7. LouBoyd

    LouBoyd Well-Known Member

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    I have a Horus Falcon with the H37 illuminated reticle. I like the concept and "feel" of the mil grid reticle with 0.2 milli-radian subdivisions. It gives the precision of shooting using target knobs but without the wasted time or potential errors of knob twisting and click counting. So far I have no complaints with the ruggedness of the scope, though it is heavy at two pounds. It's optical quality is satisfactory. I'd prefer to have the same reticle (the Horus H37) in a lightweight, rugged, and simple 16x40 scope similar to a Leupold Mk 4 M1. I wouldn't object to a lower price than either of them. I don't find the illuminated reticle to be of any use, though it would be if a Horus style mil grid reticle was installed in a 10x night vision scope with a Gen III image intensifier. That might be a bit expensive. Horus reticles are available in US Optics scopes, but I wouldn't spend that kind of money and not get night vision capability too.

    Additional things I like about the Horus Falcon, mostly because it has a mil grid reticle, is that it's a scope that can be easily moved between rifles. I can record the "zero" setting for each rifle, then move the scope which is on quick release Picatinny mounts. That way the windage/elevation knobs are only changed when moving the scope, or to re-zero on a particular rifle while the mil grid remains correct for any rifle. It's possible to do that for a conventional target knob scope but it's more tedious. The grid reticle also makes zeroing a rifle very simple since it can measure the error of a shot precisely in both axes, then just click in both offsets. It makes "one shot" zeroing nearly as easy as with the dual reticle Shepherd scopes. Gimmicks? maybe, but the grid aiming certainly is not a gimmick. It's not a "ballistic compensated reticle". All ballistic calculations still have to be done external to the scope. But for the same reason it works with any bullet, velocity, and atmosphere.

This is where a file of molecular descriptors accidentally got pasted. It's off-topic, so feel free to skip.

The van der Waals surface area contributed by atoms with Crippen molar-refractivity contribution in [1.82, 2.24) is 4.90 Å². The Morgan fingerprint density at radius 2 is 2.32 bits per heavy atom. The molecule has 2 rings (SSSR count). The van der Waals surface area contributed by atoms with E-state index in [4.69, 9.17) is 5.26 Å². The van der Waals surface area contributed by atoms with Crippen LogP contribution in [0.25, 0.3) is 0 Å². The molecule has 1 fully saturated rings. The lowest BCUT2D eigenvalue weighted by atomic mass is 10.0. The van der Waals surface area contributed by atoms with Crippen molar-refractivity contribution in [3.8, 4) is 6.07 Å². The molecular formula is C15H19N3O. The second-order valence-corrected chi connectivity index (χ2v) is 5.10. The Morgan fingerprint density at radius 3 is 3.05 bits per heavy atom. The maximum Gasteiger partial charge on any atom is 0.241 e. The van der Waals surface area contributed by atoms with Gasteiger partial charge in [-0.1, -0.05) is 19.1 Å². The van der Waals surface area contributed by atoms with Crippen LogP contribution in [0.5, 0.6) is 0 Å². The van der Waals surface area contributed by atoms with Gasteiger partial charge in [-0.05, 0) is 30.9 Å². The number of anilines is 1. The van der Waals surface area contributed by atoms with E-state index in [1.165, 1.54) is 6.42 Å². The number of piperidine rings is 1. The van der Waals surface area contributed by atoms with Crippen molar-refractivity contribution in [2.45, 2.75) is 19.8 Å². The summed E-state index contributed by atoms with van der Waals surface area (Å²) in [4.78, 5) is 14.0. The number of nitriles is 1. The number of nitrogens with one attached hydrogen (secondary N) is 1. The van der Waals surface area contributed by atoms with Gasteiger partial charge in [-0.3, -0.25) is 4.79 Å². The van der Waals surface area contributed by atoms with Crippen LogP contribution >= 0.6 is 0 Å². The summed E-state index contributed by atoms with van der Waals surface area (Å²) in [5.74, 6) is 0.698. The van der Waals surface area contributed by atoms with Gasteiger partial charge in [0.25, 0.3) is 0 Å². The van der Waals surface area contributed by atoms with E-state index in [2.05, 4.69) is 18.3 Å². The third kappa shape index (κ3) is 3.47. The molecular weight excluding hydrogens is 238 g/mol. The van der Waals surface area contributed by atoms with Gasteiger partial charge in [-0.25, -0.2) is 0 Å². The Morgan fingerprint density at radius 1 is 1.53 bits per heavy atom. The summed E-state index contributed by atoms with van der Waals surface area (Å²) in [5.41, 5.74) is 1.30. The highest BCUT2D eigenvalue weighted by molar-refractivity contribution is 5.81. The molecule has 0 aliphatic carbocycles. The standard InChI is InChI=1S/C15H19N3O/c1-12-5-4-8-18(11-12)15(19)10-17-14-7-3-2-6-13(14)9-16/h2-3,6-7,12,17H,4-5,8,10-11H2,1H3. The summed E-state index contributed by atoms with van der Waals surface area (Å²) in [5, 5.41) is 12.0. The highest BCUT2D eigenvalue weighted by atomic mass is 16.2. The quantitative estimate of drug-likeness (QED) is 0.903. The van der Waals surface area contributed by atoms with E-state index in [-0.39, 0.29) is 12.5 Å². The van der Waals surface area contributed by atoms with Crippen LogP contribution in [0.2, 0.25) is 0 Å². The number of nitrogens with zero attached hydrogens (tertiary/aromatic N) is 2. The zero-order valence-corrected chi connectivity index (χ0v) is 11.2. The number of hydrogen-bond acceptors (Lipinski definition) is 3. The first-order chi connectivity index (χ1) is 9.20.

The grid reticle can be used for range finding just like a a mil-dot reticle can, but it has the same limitations for the precision of the distance measurements. I use a laser range finder instead. The Horus scope does not provide any significant advantage or disadvantage compared to other scopes for estimating crosswinds or wind deflection, but it does allow fast and precise windage offsets.

    I'm of the opinion the mil grid reticle is a good concept at variable ranges where external range finders and wind instruments with lookup tables or computers are necessary. It's not for target shooting at fixed distances or for short range hunting. If it holds together I'll have no regrets from having spent $1600. Time will tell.
     
  8. theodore

    theodore Well-Known Member

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    The falcon is nearly twice more expensive than the raptor. So I'm betting that the falcon could probably smash the raptor to pieces for that much price difference.

    I still continue to use the raptor due it undeniable convenience of its ffp and H25 reticle, the replacement scope lost its zero by 1.9 mil within the first 50 rounds out of a 243 win pushing 105VLD over 3000fps. It was probably the rough road fault yet the first scope took more abuse and didn't lose its zero. For now the replacement scope seems to be tracking fine for now.

    But I gotta tell ya this scope is so much fun to play with in heavy unstable wind. Makes the 800 yard shot so much more difficult than a 1200 yard shot on a calm day.
     
    Last edited: Jul 4, 2010